Feminist research, activism, public participation, and social change

Research needs to look towards a future of public participation and institutional disruption, writes Yvonne Kiely, Dublin City University

Research questions often come about in response to an identified problem. Whether this problem is social, scientific, political, micro or macro, researchers attend to the minutest details with their chosen methods in order to affect a change in our understanding of these problems, and ultimately the problems themselves. My own field of feminist media research has, at its core, issues of social justice and disruption; there is a conscious and deliberate aim to readdress inequalities within the media-gender relationship. For many researchers and institutions, the aim is social change.

And change does happen. Since the 1970s – since feminism was realised as a worldwide movement – feminist media research has been disrupting and enriching discussions about the relationship between gender and media in society. The first feminist critique of media was heard in Mexico City at the first of three UN Decades for Women conferences in 1975, and this milestone, where women’s representation by media and within its structures was a central issue, added another critical dimension to the wider feminist movement, and to academia (see Byerly, 2016). The beginnings of feminist media scholarship were rooted within this identification of a problem and the desire to disrupt the status quo for the sake of equality and justice. In doing so, the public, lived experiences of women within media industries became an integral part of how research was directed and articulated in policy and institutional strategy. Today, the field is still evolving and challenging researchers to investigate the structures of our media institutions with fresh critical thinking.

The potential for direct social impact is inherent within feminist research.

The potential for direct social impact is inherent within feminist research. As some scholars have written about the relationship between feminist research and activism, “Many feminist researchers have been influenced by the research questions generated by women’s movements and consider it a moral imperative that their research should include women’s voices. They wish to change both the subjects and the objects of study” (Ackerly & True, 2010).

Among many academic institutions worldwide there is a strong and visible commitment to feminist research, gender studies, and the social good that can be achieved through engaging with communities. However, there is a problem within the protocols and practices of higher level education. The reality which all too often acts as a book end to huge swathes of good, painstakingly uncovered knowledge is one of inertia and stasis. From an insider’s perspective, you can see time and time again, significant pieces of research entering a normalised cycle of publication and citation with the full potential of the research itself locked behind a paywall. Uninterrupted access to the vast majority of this knowledge requires you to be a member of the institutional framework – an academic, or a student – which again comes with its own price tag. The reality of these institutional frameworks is arguably the biggest fault of academia. It is a reality that requires us to think differently about the research journey.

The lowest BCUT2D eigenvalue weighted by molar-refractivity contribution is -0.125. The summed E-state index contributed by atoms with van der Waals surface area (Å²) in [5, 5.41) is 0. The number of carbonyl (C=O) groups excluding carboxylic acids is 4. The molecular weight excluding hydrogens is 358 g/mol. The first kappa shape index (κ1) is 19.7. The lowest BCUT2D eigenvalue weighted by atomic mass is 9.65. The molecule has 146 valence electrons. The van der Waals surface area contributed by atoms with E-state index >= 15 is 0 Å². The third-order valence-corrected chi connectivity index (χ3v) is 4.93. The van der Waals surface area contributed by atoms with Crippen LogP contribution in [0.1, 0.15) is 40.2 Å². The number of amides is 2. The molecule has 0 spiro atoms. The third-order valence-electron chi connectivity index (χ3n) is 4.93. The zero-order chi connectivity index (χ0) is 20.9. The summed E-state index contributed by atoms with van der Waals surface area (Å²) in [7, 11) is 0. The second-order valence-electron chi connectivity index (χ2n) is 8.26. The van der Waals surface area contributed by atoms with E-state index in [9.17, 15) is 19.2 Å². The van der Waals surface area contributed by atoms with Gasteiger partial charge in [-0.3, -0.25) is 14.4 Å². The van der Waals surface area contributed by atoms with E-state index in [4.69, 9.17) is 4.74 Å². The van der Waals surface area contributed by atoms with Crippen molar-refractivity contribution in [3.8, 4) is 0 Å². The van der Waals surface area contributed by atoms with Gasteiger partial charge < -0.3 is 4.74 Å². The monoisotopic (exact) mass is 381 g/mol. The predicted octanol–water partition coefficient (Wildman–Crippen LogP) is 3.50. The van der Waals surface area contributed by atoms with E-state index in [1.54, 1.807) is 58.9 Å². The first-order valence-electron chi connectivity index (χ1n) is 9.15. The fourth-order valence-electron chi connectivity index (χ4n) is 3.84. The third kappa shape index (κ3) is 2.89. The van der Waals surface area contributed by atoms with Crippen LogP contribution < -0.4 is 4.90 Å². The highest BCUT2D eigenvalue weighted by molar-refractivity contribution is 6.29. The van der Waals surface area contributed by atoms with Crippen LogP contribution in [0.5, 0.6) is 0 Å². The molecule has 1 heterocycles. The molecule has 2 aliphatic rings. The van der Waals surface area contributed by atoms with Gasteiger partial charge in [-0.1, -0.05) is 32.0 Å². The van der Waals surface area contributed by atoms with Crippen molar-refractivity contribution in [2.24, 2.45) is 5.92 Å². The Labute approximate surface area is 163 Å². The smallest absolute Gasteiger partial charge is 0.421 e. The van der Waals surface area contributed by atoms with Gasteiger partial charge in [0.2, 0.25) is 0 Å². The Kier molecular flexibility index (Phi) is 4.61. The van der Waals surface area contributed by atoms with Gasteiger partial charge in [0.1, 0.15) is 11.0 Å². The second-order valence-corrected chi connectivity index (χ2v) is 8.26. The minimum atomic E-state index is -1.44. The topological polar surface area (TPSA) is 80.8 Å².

It is a reality that can be readdressed with the understanding that the full potential of socially impactful research resides in the encouragement and inclusion of public action and participation.

My journey from research question to publication brought me face-to-face with the stickiest catch-22 of higher level education. In the summer of 2017 I investigated gender in the music industry. Over these months I interviewed six women who occupy various roles within the music industry in Ireland. Coupled with this was a content analysis of two popular music magazines; Hot Press(Ireland) and Rolling Stone(USA). I tracked over forty years of gender on the covers of these magazines and applied a total of 8,721 individual categorisations to the people in these spaces. The result: gender matters in the music industry, and it matters in very specific ways.

It was the decision to make my research publicly available on my website* earlier this year which revealed to me the voices that academic protocols and paywalls are excluding from the conversation. They are the people to whom the research is most relevant.

The first article I published discussed my initial research question and the journey which led me to the real question that needed to be asked about gender, power and visibility in the music industry. Specifically, in relation to women music producers, the question of ‘why are there so few?’ is imprecise, and the figure of ‘less than five percent’ extensively cited by articles is inaccurate. There is a difference between what we see in the visible, widely established music industry, and what is actually there; the question we need to ask is ‘why do we seeso few?’